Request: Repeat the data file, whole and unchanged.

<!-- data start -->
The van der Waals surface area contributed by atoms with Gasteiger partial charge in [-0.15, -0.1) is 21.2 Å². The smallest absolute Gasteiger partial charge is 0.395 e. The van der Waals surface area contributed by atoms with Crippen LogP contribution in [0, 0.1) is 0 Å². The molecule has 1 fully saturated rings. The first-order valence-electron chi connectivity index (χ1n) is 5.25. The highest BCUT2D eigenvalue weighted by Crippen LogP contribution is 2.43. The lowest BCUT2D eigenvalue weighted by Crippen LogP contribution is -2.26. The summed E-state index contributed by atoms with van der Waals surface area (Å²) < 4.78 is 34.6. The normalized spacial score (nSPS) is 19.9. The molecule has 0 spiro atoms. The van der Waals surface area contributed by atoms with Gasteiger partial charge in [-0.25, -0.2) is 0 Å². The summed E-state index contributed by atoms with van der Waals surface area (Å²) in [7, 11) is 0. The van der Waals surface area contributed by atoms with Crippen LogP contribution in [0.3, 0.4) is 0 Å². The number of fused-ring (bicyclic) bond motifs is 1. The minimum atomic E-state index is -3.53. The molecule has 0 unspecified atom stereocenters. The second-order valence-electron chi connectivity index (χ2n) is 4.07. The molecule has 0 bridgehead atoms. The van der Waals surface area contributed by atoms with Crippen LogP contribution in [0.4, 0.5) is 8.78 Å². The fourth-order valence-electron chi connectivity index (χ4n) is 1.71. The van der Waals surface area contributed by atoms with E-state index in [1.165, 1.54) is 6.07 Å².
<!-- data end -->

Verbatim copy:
The van der Waals surface area contributed by atoms with Gasteiger partial charge in [-0.15, -0.1) is 21.2 Å². The smallest absolute Gasteiger partial charge is 0.395 e. The van der Waals surface area contributed by atoms with Crippen LogP contribution in [0, 0.1) is 0 Å². The molecule has 1 fully saturated rings. The first-order valence-electron chi connectivity index (χ1n) is 5.25. The highest BCUT2D eigenvalue weighted by Crippen LogP contribution is 2.43. The lowest BCUT2D eigenvalue weighted by Crippen LogP contribution is -2.26. The summed E-state index contributed by atoms with van der Waals surface area (Å²) < 4.78 is 34.6. The normalized spacial score (nSPS) is 19.9. The molecule has 0 spiro atoms. The van der Waals surface area contributed by atoms with Gasteiger partial charge in [-0.25, -0.2) is 0 Å². The summed E-state index contributed by atoms with van der Waals surface area (Å²) in [7, 11) is 0. The van der Waals surface area contributed by atoms with Crippen LogP contribution in [0.3, 0.4) is 0 Å². The number of fused-ring (bicyclic) bond motifs is 1. The minimum atomic E-state index is -3.53. The molecule has 0 unspecified atom stereocenters. The second-order valence-electron chi connectivity index (χ2n) is 4.07. The molecule has 0 bridgehead atoms. The van der Waals surface area contributed by atoms with Crippen LogP contribution in [0.4, 0.5) is 8.78 Å². The fourth-order valence-electron chi connectivity index (χ4n) is 1.71. The van der Waals surface area contributed by atoms with E-state index in [1.165, 1.54) is 6.07 Å².